Two Lincolnshire councils have banned the release of Chinese lanterns and balloons from public land over animal welfare and environment concerns.
South Kesteven District Council and West Lindsey District Council voted to prohibit releases in council-owned parks and open spaces.
Councillors at both authorities said sky lanterns were “impossible to control” and can pose a choking or entanglement hazard to natural wildlife and livestock.
There is no national legislation to control the release of lanterns and balloons, which means local authorities have to take their own positions on the issue.
The measure follows the increase in popularity of releasing Chinese lanterns into the sky at charity events or other occasions.
Senior councillors in South Kesteven voted for the ban at a cabinet meeting on Tuesday, January 21.
Councillor Dr Peter Moseley, cabinet member for commercial and operations at the council, said it was a “responsible thing to do”.
“We’re aware that what goes up must come down,” he said.
“When these devices are released, when they come down we don’t know the impact that they have at that point and it can be very detrimental to the environment, wildlife and the rural community
“So it is a responsible approach to take to suggest that it is not right for the intentional release of these from our land.”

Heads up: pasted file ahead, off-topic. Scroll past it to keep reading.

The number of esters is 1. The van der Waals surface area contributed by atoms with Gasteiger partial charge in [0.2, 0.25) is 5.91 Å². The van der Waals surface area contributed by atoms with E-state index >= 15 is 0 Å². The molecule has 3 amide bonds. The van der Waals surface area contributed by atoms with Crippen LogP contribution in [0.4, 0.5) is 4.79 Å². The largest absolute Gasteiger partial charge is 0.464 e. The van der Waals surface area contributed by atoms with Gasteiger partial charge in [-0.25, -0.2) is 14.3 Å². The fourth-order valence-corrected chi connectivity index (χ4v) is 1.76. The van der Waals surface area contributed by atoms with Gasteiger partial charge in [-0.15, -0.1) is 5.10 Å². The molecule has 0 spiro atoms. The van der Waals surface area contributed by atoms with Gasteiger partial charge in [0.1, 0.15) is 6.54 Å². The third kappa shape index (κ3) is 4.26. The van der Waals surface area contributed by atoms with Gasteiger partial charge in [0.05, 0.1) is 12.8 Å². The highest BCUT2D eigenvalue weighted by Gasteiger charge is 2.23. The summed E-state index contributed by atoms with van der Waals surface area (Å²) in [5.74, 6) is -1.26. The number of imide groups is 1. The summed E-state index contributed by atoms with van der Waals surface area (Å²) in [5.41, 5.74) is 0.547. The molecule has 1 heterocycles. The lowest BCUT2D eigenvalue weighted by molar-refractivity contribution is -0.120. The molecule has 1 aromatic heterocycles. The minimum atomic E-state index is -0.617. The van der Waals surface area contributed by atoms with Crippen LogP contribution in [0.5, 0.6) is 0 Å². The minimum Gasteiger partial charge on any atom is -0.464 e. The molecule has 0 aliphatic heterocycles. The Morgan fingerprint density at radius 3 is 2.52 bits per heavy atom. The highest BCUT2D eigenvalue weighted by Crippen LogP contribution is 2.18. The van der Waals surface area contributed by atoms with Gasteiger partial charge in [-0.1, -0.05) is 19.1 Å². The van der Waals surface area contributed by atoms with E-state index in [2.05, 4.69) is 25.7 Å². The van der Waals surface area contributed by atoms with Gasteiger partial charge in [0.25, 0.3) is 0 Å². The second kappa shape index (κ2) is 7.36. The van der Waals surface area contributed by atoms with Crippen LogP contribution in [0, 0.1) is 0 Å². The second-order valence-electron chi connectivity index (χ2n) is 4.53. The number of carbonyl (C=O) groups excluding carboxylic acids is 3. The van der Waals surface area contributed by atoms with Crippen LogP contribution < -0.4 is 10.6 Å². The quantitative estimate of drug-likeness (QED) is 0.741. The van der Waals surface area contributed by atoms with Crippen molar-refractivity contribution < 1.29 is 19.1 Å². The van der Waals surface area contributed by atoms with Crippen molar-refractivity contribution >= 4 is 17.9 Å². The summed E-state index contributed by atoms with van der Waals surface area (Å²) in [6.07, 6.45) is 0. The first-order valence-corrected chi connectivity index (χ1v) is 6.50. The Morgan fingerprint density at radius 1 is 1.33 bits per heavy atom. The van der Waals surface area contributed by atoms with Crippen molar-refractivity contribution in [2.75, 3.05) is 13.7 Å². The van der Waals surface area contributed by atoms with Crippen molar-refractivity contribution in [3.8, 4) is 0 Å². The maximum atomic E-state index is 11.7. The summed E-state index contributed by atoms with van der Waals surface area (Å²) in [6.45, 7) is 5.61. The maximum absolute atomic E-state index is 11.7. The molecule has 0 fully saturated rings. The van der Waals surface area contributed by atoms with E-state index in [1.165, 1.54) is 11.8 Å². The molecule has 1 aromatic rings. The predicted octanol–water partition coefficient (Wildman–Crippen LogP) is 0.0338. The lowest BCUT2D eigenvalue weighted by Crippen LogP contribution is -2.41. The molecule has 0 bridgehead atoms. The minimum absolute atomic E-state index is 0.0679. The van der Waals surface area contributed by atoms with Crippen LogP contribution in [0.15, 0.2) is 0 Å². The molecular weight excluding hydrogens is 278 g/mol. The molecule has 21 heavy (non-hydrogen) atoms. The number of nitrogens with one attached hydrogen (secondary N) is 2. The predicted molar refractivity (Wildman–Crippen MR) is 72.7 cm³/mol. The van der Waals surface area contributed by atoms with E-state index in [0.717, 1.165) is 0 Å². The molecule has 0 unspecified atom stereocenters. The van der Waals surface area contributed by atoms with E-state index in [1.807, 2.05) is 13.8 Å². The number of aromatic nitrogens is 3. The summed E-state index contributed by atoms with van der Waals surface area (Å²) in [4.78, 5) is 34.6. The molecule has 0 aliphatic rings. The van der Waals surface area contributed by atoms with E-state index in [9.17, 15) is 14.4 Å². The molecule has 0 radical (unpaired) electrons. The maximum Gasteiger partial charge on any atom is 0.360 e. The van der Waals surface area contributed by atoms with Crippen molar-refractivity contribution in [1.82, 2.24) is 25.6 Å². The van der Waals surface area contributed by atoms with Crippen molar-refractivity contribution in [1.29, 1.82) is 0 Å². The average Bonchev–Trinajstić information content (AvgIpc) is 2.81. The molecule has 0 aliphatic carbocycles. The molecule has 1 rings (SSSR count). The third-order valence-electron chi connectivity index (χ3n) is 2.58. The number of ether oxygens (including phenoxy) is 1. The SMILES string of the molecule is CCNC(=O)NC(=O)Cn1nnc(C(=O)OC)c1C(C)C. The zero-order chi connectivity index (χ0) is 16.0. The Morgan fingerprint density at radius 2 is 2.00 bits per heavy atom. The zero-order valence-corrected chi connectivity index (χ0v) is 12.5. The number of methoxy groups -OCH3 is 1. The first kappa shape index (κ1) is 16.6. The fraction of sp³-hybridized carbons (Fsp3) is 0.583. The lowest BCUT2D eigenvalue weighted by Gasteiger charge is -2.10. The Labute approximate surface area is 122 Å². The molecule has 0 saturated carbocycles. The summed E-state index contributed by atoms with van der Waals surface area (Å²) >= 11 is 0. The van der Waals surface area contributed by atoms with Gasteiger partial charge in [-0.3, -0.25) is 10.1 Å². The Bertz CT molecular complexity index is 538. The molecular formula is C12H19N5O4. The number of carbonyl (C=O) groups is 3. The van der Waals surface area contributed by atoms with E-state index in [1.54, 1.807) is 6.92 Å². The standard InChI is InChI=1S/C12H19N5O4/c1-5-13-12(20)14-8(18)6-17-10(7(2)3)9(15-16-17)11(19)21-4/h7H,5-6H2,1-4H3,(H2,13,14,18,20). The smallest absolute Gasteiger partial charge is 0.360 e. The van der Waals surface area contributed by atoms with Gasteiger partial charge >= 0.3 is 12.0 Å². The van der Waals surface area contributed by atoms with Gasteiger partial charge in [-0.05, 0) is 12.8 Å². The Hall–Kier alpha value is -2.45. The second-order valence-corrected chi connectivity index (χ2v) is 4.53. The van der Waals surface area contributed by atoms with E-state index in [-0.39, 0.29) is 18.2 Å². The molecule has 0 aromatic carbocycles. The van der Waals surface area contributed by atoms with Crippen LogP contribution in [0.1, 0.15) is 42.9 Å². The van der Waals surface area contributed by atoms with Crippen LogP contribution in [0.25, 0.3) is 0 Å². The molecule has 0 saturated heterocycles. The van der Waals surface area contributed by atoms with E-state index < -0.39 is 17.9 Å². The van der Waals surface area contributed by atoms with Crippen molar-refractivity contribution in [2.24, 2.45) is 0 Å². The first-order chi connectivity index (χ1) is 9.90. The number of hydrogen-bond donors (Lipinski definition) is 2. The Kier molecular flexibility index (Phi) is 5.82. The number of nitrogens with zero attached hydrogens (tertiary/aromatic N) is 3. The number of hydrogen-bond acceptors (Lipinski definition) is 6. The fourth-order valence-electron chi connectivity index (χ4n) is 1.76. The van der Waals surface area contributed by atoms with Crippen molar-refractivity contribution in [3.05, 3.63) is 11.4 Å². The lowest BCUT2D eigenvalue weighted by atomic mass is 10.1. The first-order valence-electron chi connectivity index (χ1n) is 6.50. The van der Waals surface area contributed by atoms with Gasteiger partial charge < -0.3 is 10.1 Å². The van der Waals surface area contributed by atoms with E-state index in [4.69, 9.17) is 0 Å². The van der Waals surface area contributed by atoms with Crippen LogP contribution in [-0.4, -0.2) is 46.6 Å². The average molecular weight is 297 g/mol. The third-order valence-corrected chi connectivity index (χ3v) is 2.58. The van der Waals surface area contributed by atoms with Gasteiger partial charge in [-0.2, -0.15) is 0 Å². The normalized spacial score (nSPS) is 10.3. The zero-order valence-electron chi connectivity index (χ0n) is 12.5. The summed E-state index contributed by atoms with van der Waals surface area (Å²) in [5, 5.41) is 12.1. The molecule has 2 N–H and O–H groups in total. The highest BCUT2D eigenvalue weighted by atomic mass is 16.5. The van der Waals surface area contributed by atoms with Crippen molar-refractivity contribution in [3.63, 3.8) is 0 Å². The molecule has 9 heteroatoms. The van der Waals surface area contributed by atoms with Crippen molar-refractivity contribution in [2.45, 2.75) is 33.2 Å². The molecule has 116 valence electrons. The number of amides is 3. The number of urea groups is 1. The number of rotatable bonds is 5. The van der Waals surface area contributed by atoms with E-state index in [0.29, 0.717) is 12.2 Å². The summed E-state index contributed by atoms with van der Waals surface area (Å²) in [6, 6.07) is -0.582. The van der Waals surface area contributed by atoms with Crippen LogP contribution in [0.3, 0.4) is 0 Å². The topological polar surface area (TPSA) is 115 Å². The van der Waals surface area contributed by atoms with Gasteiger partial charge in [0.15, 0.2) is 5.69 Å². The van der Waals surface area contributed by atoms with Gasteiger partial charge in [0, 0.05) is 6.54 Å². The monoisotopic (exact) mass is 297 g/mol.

While the statement does not give the council enforcement rights, authority officials said the policy “should be viewed as a longer term ambition to promote good practice” and to educate the public.
Meanwhile, West Lindsey council leader, Giles McNeill, described the lanterns as “unpredictable” and “very dangerous”.
District councillors voted to implement the ban last night (January 20) at a full council meeting.
A similar ban was also introduced by City of Lincoln Council last year.
The move follows concerns from animal welfare charities that the release of lanterns can pose a risk to wildlife.
Clare Fischer, from the Marine Conservation Society, said lanterns and balloons can be a “menace” to marine life, livestock and farm animals.
The charity has lobbied for local councils to introduce bans and called on the government to introduce national legislation on the issue.
“In our view, letting go of a balloon or lantern is actually littering upwards but it’s currently not classed as littering and there are no fines,” said Ms Fischer..
“We support any councils which take the decision to ban the release of both balloons and lanterns – our records show that 85 have already got voluntary bans in place.
“We’re still surprised however, at the number of individuals and organisations that have no idea of the dangers balloons and lanterns pose to wildlife.
“But we’re delighted that more and more local authorities, like South Kesteven District Council, are voting to ban the release of balloons and lanterns on their land – often making the decision after pressure from local people.”
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